Societal Forces Arrayed Against Healthful Food

The slug trap in the vegetable garden

Last time, Childhood Obesity News looked at some of the difficulties faced by Chicago schools in trying to practice garden-based education and to bring the results to school lunch tables. In contrast, Denver public schools follow a different set of guidelines. A group called Slow Food Denver, in the person of chef Andrew Nowak, got together with Leo Lesh, the school system’s food service director.

The reporter asked how they approached interested schools:

‘We asked them to grow mainly cherry tomatoes, cucumbers, peppers and squash for the salad bar,’ [Lesh] said. In this first pilot year, 11 schools supplied up to 20 percent of their produce needs at the peak of the harvest, Nowak estimates. They also harvested and froze hundreds of pounds of pumpkin destined for cranberry-pumpkin breads. ‘I can’t tell you how proud the kids were to pick vegetables at the beginning of the week and then see them on the salad bar a couple of days later,’ said Nowak…

Reporter Monica Eng also explored the situation in Elgin, IL, where a proposal was under development to use five acres of city-owned space for garden-based education. The goal would be to not only grow food, but serve it within the school system. Eng wrote:

Though still in the planning and grant-writing stages, the program’s ‘ultimate goal is to let students experience the whole food cycle,’ said Claudie Phillips, food service director for district U-46. ‘When kids are involved in the growing process and buy into the concept and see the end product, that’s when the whole thing works.’

Michelle Obama’s Let’sMove! program is the reason why these stories get any attention at all. But apparently, even being married to the president is not enough of a credential to create real change across the board. Reportedly, Mrs. Obama’s father once worked on a flatbed truck that rolled around selling vegetables. What does it take to do something like that today? Where mobile produce-vending is permitted, it is surrounded by so many regulations, requiring all kinds of investment, that an aspiring vegetable vendor might well decide to try for law school instead.

The many benefits of gardening at home, in schools, and in community plots have been well-documented. There are direct and indirect effects on the larger problem of the childhood obesity epidemic. But all is not well in America’s gardens. Sarah Anne Hughes reported for The Washington Post:

Adam Guerrero keeps a garden in his Memphis yard, where the math teacher’s students come over to help tend the eggplant, tomato and pepper plants. Around back, there are worm bins, rainwater barrels and beehives. The students make biodiesel and soap in the garage. This tiny ecosystem has been ordered destroyed.

The gardener was accused of creating a public nuisance by letting rubbish, garbage, debris, and personal property accumulate, to the detriment of the home’s appearance. That’s a very rude way to describe such useful items as a worm bin. Those worms will eat not just kitchen scraps, but anything organic. They can turn cardboard into wonderful soil-enriching, organic fertilizer.

A supporter created a blog, Save Adam’s Garden, to tell the story and ask for donations to cover the Guerrero’s legal fees. Other fans started an online petition and a Facebook page. Sarah Kathleen Peck describes the outcome:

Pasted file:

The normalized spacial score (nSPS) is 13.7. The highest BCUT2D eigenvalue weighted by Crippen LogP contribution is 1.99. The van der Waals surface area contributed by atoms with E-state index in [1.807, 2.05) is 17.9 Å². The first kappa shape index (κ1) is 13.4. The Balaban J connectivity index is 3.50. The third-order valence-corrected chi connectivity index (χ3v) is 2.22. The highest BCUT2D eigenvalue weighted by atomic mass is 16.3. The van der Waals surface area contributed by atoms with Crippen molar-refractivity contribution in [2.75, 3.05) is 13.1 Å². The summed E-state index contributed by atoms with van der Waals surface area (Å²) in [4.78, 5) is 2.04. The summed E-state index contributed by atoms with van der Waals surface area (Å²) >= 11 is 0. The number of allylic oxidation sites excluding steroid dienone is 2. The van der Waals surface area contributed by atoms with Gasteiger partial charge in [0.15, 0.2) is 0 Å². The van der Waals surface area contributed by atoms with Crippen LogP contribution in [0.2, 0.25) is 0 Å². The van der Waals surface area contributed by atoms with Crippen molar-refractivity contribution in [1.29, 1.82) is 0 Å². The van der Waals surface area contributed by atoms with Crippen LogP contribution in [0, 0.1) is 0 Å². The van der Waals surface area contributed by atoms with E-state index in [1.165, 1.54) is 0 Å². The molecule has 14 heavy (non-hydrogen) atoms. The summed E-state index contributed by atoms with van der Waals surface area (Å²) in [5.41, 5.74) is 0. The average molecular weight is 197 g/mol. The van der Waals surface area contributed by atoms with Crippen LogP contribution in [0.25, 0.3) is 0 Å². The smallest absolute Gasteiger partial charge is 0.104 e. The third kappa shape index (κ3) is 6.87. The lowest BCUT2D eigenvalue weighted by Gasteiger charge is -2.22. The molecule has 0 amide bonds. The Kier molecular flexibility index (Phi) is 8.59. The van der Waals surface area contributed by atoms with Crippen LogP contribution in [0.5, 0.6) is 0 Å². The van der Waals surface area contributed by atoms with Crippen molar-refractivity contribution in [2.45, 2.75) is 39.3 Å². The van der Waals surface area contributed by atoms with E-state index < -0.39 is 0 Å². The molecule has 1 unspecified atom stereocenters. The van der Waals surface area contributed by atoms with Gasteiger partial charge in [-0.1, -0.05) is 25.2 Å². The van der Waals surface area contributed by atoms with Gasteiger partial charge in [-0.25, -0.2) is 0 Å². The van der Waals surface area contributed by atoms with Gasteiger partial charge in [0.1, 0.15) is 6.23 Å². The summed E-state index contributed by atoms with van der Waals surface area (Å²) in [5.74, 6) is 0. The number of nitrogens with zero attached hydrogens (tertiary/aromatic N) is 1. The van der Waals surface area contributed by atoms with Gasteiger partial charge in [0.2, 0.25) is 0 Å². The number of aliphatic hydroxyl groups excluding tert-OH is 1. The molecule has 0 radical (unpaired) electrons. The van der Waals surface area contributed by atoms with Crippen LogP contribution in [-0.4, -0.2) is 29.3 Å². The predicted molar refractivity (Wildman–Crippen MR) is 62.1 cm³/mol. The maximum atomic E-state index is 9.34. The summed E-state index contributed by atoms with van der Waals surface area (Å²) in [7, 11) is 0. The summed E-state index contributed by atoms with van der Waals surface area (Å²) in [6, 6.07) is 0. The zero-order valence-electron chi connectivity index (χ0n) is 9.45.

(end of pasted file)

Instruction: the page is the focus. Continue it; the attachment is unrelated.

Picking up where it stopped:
Guerrero gets to keep his garden — with some modifications. He has been instructed to keep his front garden trimmed, install mesh covers and fish to reduce the number of mosquitoes, and reduce the number of worm bins on site. In addition, the court recommends that Guerrero move much of his garden activity to an off-site vacant property, in order to encourage and even expand public community garden in Memphis.

The picture on this page — is it debris or décor, or merely a useful tool? Photographer Doug Beckers says:

I put this ceramic slug that was made by my daughter in primary school, into the vegetable garden as an ornament (I couldn’t bear to throw it away) and as it turns out, has proven to be a very effective slug attractant. Slugs crawl underneath it to hide, and can then be easily captured and disposed of before they wreck havoc on my lettuce.

About five months ago, Tulsa, OK, made the news by persecuting yet another gardener. An uncredited author wrote:

Denise Morrison […] started her garden, after becoming unemployed, as a way to feed herself and treat a variety of medical issues. Instead of relying on government handouts, this woman took matters into her own hands and decided to become self sufficient. She filled her yard with things like, fruit trees, berries, nut trees, and a wide variety of edible and medicinal herbs.

Having tangled with the authorities in the past, Morrison followed all local ordinances to the letter, but to no avail. A code enforcement team showed up one day and removed the entire garden, including trees. Imagine trying to explain this to Thomas Jefferson.

Overall, the government seems to contradict itself, encouraging gardening with one hand while smacking down gardeners with the other. Of course, federal authority can’t extend beyond certain boundaries, and localities have the right to make their rules. But mightn’t they be prevented from making rules that step on such a basic human right as feeding oneself?

Your responses and feedback are welcome!

Source: “Most school garden produce is forbidden fruit in CPS lunchrooms,” Chicago Tribune, 10/19/10
Source: “Adam Guerrero’s Memphis garden deemed ‘a nuisance’ (UPDATE),” The Washington Post, 09/21/11
Source: “teacher ordered to remove gardens, deemed a nuisance,” Landscape Urbanism, 09/25/11
Source: “Woman’s Survival Garden Seized and Destroyed by Authorities,” Off Grid Survival, 06/18/12
Image by Doug Beckers.

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